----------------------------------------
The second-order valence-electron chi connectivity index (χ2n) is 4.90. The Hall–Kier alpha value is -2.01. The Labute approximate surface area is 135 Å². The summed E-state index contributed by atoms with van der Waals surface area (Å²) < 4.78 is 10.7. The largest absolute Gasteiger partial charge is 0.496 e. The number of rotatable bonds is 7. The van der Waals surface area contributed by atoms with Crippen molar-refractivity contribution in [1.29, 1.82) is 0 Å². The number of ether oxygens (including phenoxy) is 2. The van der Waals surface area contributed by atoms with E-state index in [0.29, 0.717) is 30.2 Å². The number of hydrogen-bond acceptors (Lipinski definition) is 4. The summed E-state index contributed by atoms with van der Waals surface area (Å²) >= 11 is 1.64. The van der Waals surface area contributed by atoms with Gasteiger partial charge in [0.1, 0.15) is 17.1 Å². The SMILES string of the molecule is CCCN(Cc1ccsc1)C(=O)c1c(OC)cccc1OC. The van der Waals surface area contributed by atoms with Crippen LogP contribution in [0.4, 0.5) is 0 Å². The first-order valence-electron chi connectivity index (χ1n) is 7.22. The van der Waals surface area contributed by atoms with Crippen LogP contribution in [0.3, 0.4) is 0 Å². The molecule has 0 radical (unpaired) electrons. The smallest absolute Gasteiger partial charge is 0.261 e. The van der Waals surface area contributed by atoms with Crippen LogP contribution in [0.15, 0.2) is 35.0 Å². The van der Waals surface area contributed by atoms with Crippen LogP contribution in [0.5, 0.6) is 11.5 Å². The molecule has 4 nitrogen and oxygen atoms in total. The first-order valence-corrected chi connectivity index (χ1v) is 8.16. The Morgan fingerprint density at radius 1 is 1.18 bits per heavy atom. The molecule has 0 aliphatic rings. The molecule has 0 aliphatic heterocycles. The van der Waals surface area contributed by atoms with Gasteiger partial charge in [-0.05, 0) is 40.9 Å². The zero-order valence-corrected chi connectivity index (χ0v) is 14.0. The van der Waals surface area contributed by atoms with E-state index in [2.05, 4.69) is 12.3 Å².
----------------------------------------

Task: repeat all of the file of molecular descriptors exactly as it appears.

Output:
The second-order valence-electron chi connectivity index (χ2n) is 4.90. The Hall–Kier alpha value is -2.01. The Labute approximate surface area is 135 Å². The summed E-state index contributed by atoms with van der Waals surface area (Å²) < 4.78 is 10.7. The largest absolute Gasteiger partial charge is 0.496 e. The number of rotatable bonds is 7. The van der Waals surface area contributed by atoms with Crippen molar-refractivity contribution in [1.29, 1.82) is 0 Å². The number of ether oxygens (including phenoxy) is 2. The van der Waals surface area contributed by atoms with E-state index in [0.29, 0.717) is 30.2 Å². The number of hydrogen-bond acceptors (Lipinski definition) is 4. The summed E-state index contributed by atoms with van der Waals surface area (Å²) >= 11 is 1.64. The van der Waals surface area contributed by atoms with Gasteiger partial charge in [0.1, 0.15) is 17.1 Å². The SMILES string of the molecule is CCCN(Cc1ccsc1)C(=O)c1c(OC)cccc1OC. The van der Waals surface area contributed by atoms with Crippen LogP contribution in [0.4, 0.5) is 0 Å². The first-order valence-electron chi connectivity index (χ1n) is 7.22. The van der Waals surface area contributed by atoms with Crippen LogP contribution in [0.3, 0.4) is 0 Å². The molecule has 0 radical (unpaired) electrons. The smallest absolute Gasteiger partial charge is 0.261 e. The van der Waals surface area contributed by atoms with Crippen LogP contribution in [0.15, 0.2) is 35.0 Å². The van der Waals surface area contributed by atoms with Crippen LogP contribution in [0.5, 0.6) is 11.5 Å². The molecule has 4 nitrogen and oxygen atoms in total. The first-order valence-corrected chi connectivity index (χ1v) is 8.16. The Morgan fingerprint density at radius 1 is 1.18 bits per heavy atom. The molecule has 0 aliphatic rings. The molecule has 0 aliphatic heterocycles. The van der Waals surface area contributed by atoms with Gasteiger partial charge in [-0.05, 0) is 40.9 Å². The zero-order valence-corrected chi connectivity index (χ0v) is 14.0. The van der Waals surface area contributed by atoms with E-state index in [2.05, 4.69) is 12.3 Å².